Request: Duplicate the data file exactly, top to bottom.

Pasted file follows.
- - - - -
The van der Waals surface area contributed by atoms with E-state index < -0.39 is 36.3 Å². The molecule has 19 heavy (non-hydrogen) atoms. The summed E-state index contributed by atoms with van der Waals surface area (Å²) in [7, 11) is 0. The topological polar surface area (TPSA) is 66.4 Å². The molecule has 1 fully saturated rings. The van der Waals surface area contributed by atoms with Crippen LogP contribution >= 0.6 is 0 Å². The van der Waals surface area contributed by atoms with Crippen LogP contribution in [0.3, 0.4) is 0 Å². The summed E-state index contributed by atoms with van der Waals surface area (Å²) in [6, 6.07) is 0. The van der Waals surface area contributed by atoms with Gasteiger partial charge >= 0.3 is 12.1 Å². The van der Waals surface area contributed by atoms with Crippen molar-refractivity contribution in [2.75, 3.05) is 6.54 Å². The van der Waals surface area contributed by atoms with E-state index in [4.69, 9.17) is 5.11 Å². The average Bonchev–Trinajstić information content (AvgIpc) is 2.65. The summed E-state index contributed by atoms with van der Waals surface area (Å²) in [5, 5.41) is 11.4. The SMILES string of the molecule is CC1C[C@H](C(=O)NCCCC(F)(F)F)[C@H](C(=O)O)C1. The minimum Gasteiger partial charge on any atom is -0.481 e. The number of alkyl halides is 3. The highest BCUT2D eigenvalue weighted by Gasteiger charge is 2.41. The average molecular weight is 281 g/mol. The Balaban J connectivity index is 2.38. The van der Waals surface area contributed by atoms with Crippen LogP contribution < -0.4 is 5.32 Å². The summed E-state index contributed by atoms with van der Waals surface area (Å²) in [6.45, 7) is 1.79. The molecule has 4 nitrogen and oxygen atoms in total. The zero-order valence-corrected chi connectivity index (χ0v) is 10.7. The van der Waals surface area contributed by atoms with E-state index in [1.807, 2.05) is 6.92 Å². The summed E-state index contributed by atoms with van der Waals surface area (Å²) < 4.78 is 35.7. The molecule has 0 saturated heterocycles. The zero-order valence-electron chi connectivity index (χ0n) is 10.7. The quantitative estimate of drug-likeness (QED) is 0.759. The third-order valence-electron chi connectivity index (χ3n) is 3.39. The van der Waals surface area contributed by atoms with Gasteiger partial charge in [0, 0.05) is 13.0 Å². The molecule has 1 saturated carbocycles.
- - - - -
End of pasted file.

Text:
The van der Waals surface area contributed by atoms with E-state index < -0.39 is 36.3 Å². The molecule has 19 heavy (non-hydrogen) atoms. The summed E-state index contributed by atoms with van der Waals surface area (Å²) in [7, 11) is 0. The topological polar surface area (TPSA) is 66.4 Å². The molecule has 1 fully saturated rings. The van der Waals surface area contributed by atoms with Crippen LogP contribution >= 0.6 is 0 Å². The van der Waals surface area contributed by atoms with Crippen LogP contribution in [0.3, 0.4) is 0 Å². The summed E-state index contributed by atoms with van der Waals surface area (Å²) in [6, 6.07) is 0. The van der Waals surface area contributed by atoms with Gasteiger partial charge >= 0.3 is 12.1 Å². The van der Waals surface area contributed by atoms with Crippen molar-refractivity contribution in [2.75, 3.05) is 6.54 Å². The van der Waals surface area contributed by atoms with E-state index in [4.69, 9.17) is 5.11 Å². The average Bonchev–Trinajstić information content (AvgIpc) is 2.65. The summed E-state index contributed by atoms with van der Waals surface area (Å²) in [5, 5.41) is 11.4. The SMILES string of the molecule is CC1C[C@H](C(=O)NCCCC(F)(F)F)[C@H](C(=O)O)C1. The minimum Gasteiger partial charge on any atom is -0.481 e. The number of alkyl halides is 3. The highest BCUT2D eigenvalue weighted by Gasteiger charge is 2.41. The average molecular weight is 281 g/mol. The Balaban J connectivity index is 2.38. The van der Waals surface area contributed by atoms with Crippen LogP contribution < -0.4 is 5.32 Å². The summed E-state index contributed by atoms with van der Waals surface area (Å²) in [6.45, 7) is 1.79. The molecule has 4 nitrogen and oxygen atoms in total. The zero-order valence-corrected chi connectivity index (χ0v) is 10.7. The van der Waals surface area contributed by atoms with E-state index in [1.807, 2.05) is 6.92 Å². The summed E-state index contributed by atoms with van der Waals surface area (Å²) < 4.78 is 35.7. The molecule has 0 saturated heterocycles. The zero-order valence-electron chi connectivity index (χ0n) is 10.7. The quantitative estimate of drug-likeness (QED) is 0.759. The third-order valence-electron chi connectivity index (χ3n) is 3.39. The van der Waals surface area contributed by atoms with Gasteiger partial charge in [0, 0.05) is 13.0 Å². The molecule has 1 saturated carbocycles.